An integrated regional transit centre is consistent with the GTAA’s approach to rolling out the mega hub strategy before expanding, through more efficient use of existing terminal facilities.
“We have a long-range infrastructure plan that leverages our existing facilities before building new,” Waechter explains. “We will have to eventually expand the terminals and aprons to accommodate more aircraft parking and processing – a typical industry standard often used to measure utilization of existing terminals and apron is the number of annual passengers per gate handled. Our long-range infrastructure plan anticipates upwards of 500,000 passengers per gate. Although that gets more complicated when you are parking actual airplanes with a specific sector and aircraft mix.”
Where the GTAA is confident that it already has the capacity to grow to 80 million is runway capacity.
While passenger traffic at Toronto-Pearson grew eight per cent last year, the number of aircraft handled was just over two per cent, as airplanes got larger and airlines squeezed in more rows of seats. In the last five years, the average aircraft size arriving at the airport increased from 113 to almost 130-seats.
The mega hub strategy acknowledges that average aircraft size will continue to increase, Waechter adds. “We have excellent folk in the operations unit who seem to be able to magically park more and more airplanes on the building. Every year we think this is the year we might have to increase our busing, and every year they manage to make it work.”
While so many of the key ingredients to transform Toronto-Pearson into a mega hub are already in place, several others are still missing from the mix, including many outside the GTAA’s immediate reach.
Meaning that for the airport to grow to its full potential, other partners such as the federal, provincial and municipalities, and the Canadian Air Transport Security Authority (CATSA) are going to have to step up.
“We need some things,” Waechter concedes. “Inside the building, we need to put in place more resources so that passengers can transit more quickly, not only on their departing flights through security and U.S. customs, but also inbound through the Canada Border Services Agency (CBSA).” There are encouraging signs that government partners are listening.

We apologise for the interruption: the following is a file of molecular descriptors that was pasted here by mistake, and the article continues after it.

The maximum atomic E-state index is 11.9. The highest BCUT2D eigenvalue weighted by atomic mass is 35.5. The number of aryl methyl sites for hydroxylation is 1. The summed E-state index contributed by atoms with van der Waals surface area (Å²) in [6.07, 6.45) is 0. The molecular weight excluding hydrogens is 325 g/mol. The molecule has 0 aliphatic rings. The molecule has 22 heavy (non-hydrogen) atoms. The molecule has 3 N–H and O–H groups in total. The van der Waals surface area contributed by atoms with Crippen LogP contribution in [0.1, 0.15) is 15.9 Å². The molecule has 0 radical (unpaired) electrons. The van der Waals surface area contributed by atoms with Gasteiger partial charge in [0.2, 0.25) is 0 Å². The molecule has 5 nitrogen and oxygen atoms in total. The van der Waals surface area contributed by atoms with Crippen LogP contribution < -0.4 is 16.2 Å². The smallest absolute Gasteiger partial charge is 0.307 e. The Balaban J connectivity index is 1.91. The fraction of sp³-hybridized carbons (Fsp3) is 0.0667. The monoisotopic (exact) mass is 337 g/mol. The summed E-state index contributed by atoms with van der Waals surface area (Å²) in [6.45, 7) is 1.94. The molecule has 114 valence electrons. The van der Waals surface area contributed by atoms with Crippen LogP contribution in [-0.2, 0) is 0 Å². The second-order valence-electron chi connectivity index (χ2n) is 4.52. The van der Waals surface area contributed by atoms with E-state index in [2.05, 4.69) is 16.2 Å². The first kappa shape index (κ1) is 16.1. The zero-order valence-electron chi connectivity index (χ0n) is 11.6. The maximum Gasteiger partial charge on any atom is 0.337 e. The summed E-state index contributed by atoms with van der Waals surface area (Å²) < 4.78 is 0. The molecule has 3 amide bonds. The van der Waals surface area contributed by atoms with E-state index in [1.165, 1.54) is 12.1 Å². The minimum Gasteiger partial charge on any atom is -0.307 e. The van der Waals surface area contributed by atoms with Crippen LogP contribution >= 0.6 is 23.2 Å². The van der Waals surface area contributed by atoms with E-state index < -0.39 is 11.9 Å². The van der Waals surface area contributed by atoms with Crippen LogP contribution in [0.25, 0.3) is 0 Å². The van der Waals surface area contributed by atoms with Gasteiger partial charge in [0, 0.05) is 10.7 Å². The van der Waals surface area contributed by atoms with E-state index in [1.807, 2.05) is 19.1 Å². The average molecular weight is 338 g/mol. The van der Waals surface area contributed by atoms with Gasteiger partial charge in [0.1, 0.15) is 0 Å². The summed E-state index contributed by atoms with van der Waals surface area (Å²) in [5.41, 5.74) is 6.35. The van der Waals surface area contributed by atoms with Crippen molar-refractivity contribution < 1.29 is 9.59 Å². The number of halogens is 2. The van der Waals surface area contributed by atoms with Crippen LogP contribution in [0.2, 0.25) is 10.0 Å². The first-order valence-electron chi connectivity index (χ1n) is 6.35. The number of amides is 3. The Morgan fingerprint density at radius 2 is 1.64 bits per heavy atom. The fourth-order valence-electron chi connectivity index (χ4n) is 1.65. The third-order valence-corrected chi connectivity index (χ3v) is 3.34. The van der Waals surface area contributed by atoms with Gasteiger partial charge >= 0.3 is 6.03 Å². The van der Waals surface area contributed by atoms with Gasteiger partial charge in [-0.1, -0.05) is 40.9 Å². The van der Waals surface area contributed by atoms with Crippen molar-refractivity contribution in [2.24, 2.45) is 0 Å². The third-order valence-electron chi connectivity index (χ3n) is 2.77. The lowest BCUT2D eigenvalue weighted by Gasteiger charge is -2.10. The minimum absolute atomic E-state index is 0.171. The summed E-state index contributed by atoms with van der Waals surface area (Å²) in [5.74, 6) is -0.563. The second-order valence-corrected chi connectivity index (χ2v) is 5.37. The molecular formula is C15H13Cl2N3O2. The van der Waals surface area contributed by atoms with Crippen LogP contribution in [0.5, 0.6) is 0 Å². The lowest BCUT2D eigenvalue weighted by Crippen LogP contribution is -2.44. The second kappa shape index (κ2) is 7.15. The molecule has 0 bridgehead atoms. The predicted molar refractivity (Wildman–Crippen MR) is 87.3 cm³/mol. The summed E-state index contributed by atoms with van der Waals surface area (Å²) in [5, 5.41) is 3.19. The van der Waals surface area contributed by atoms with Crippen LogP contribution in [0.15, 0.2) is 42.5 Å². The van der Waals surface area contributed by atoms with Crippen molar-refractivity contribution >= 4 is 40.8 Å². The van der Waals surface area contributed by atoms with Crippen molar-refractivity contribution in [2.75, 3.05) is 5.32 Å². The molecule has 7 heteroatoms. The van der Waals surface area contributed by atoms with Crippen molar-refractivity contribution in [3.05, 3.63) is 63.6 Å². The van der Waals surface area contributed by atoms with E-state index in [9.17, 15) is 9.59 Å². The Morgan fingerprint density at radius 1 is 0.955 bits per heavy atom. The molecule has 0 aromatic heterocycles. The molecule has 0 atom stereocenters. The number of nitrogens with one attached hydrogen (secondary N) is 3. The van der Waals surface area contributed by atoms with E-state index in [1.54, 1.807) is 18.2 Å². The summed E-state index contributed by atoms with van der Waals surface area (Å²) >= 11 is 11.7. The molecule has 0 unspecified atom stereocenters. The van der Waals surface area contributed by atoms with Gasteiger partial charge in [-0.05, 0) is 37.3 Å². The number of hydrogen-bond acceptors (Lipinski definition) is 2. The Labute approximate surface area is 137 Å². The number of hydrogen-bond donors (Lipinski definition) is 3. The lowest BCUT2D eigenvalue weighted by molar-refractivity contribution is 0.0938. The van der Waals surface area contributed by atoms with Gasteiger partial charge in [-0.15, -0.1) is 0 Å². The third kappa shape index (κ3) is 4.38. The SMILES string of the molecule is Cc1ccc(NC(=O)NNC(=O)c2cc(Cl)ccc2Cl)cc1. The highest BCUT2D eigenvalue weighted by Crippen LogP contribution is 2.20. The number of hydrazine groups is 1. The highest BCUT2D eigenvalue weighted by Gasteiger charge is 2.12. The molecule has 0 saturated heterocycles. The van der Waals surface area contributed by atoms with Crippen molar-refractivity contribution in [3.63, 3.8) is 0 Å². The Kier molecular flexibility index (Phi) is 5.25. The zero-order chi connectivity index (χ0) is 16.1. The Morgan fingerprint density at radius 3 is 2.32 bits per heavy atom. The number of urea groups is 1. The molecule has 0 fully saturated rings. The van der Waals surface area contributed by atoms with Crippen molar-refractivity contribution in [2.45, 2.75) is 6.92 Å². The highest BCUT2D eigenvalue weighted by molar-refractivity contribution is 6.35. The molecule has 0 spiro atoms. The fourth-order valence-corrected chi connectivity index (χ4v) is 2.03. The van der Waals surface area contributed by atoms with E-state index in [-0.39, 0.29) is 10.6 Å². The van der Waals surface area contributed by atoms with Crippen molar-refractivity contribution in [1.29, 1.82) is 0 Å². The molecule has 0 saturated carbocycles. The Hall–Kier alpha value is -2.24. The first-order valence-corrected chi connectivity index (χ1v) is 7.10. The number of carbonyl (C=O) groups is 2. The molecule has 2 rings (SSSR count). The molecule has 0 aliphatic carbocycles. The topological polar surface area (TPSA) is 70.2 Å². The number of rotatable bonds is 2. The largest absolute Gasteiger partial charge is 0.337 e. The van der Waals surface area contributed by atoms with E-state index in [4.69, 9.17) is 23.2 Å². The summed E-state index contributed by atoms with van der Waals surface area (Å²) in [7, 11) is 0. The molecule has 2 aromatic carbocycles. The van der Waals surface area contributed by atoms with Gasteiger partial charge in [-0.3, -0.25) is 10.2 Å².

Streamlining arrivals processes so that international and trans-border passengers transiting through Canadian airports no longer retrieve checked bags before clearing customs has been a big win for the Canadian airport industry and sets us apart from U.S. airports for transiting passengers.
The same appears to be happening groundside. There are four local transit operators and Metrolinx, a provincial agency that operates the GO commuter rail/bus network and the UP Express, dedicated rail link that connects downtown Toronto with Pearson.
View the embedded image gallery online at:
With the obvious exception of Metrolinx UP Express, all have previously failed to close the loop and properly integrate the airport into their networks. That too is changing. “We have been overlooked historically,” Waechter admits. “Folks in the province and municipalities understandably viewed Toronto-Pearson as a federal animal, so they would have to work around it. We have shifted the conversation successfully in the last few years, and we are working more collaboratively with us in the future planning of a regional transportation network.”
The province is conducting an environmental assessment on a $21 billion high-speed rail service between Toronto and Windsor with stops at Toronto-Pearson.